One of the easiest activities to do with your dog in the winter is to just continue going for walks. You may have to shorten your walks, but you can still go on them.
Walking is a great exercise for both dogs and their humans, so try to continue them regardless of the weather.
Obviously, if the weather is dangerously cold out, limit the length of it.
We recently had highs below zero Fahrenheit, so our walks were limited to potty breaks. As soon as Luna went potty, it was time to turn around and go in. The same for Morgan.
Though with Morgan that limited the walk to just a couple of steps out the door (she hates the cold).
Play in the snow
One more easy thing to do with your dog in the winter is to just play in the snow. This is great especially if you have kids.
One of Luna’s favorite things to do outside in the winter is to run around the yard, bounding through the snowdrifts, while CJ is outside playing too.
Just go outside with your dog and let them run around the yard in the snow.
Isn’t it too cold out for my dog?
One thing to remember while spending time outside in the winter with your dog is that they may get cold too.
I’ve heard, but I can’t remember where, that if it’s too cold for you, it’s too cold for your dog. But I don’t believe this in general.
For a dog like Luna, she can handle much colder temps than I can. She is built for the cold. Her favorite time to be outside is when it’s in the 20s, which is colder than I enjoy being in for very long.
Morgan, on the other hand, hates it once it gets below freezing. She can still tolerate it longer than I can, but she gets cold faster than Luna.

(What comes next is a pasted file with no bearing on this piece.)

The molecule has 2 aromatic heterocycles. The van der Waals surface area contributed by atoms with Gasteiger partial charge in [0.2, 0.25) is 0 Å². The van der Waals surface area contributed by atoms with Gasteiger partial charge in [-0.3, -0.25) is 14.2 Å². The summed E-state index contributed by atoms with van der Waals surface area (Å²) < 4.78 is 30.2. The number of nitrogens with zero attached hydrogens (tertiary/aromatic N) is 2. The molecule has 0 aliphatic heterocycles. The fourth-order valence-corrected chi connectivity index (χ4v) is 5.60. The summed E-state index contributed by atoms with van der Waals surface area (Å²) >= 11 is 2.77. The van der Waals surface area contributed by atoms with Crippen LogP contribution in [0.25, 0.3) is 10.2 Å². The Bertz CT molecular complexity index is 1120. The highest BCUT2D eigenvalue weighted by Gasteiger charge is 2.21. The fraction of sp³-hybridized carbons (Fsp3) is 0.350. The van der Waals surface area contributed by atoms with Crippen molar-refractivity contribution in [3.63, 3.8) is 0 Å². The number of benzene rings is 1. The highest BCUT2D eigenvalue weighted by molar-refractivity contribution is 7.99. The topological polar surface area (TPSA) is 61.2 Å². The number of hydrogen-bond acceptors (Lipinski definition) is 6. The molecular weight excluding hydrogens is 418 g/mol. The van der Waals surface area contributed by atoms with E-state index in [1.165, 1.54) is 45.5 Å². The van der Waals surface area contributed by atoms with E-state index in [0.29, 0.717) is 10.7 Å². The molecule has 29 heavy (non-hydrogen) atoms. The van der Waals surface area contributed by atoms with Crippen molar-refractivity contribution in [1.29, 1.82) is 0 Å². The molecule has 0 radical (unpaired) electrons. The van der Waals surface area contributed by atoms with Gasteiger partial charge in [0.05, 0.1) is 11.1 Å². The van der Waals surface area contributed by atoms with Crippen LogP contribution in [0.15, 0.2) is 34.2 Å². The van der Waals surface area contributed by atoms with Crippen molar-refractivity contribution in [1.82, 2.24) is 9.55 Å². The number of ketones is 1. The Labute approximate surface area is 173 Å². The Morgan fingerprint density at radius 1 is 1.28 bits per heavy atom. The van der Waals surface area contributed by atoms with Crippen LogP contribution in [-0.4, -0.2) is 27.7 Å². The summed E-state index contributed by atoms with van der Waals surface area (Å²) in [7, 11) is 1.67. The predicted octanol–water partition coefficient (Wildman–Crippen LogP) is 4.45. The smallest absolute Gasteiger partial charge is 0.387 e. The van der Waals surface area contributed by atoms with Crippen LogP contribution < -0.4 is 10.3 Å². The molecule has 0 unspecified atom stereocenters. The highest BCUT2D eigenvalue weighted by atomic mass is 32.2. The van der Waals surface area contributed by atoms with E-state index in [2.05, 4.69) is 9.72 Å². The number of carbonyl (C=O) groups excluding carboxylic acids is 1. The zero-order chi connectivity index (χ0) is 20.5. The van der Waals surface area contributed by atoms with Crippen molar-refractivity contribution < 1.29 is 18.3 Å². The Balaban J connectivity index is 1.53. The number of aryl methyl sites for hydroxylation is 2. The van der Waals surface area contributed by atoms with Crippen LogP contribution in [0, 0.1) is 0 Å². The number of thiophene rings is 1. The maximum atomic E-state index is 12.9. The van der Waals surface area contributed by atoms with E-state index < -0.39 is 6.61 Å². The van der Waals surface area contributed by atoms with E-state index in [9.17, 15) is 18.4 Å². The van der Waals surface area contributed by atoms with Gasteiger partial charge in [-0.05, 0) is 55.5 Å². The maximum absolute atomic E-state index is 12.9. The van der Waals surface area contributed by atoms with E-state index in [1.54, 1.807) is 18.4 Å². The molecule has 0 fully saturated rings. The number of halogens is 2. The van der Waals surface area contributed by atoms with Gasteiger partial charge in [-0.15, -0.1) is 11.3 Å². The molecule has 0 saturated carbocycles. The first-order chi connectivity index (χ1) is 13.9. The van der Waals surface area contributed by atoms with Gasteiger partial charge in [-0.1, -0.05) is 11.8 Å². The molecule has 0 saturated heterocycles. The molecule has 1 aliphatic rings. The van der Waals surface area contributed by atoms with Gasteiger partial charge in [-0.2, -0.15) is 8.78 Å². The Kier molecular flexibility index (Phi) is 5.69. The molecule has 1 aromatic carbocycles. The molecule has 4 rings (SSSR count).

Use your best judgment on how long to keep your dog outside in the cold. A small dog will get cold faster than a big dog. A dog with a light fur coat will get cold faster than a dog with a double-thick fur coat.
And always keep an eye on
your dog while they are outside or go outside with them.
If you are still unsure of how long it’s safe for your dog outside, or if they have special health concerns, check with your vet.
Keep Your Dog Warm
For those with little dogs or ones with a light fur coat, there are ways you can keep them warm.
There are many types of dog clothes that you can buy for your dog to keep them warm. You can get booties to keep their feet protected from the salt on the sidewalk and the cold. These are great for any dog, but especially the littler dogs.
Most dogs don’t like booties at first and will require training to get used to them. We finally gave up on the booties for Morgan since she kept kicking them off before she even made it out the door.
But if you are wanting to go for a walk with a littler dog, or in an area that salts heavily (most sidewalk salt is bad for dogs), booties will help.
Some dogs will easily wear these, while others will need training to keep them on.
Neither of my dogs have a thin coat of fur, so I haven’t tried sweaters or coats for them. But I know many dogs that wear these, and they do stay warmer than without them.
No matter where you live, as long as you take some precautions, and have a healthy dog, there’s no reason to stay indoors during winter.
Try some of these activities with your dog and see if you can find a way to enjoy what winter brings.Pin For Later!
What’s your favorite way to enjoy some outdoor time with your dog during the winter?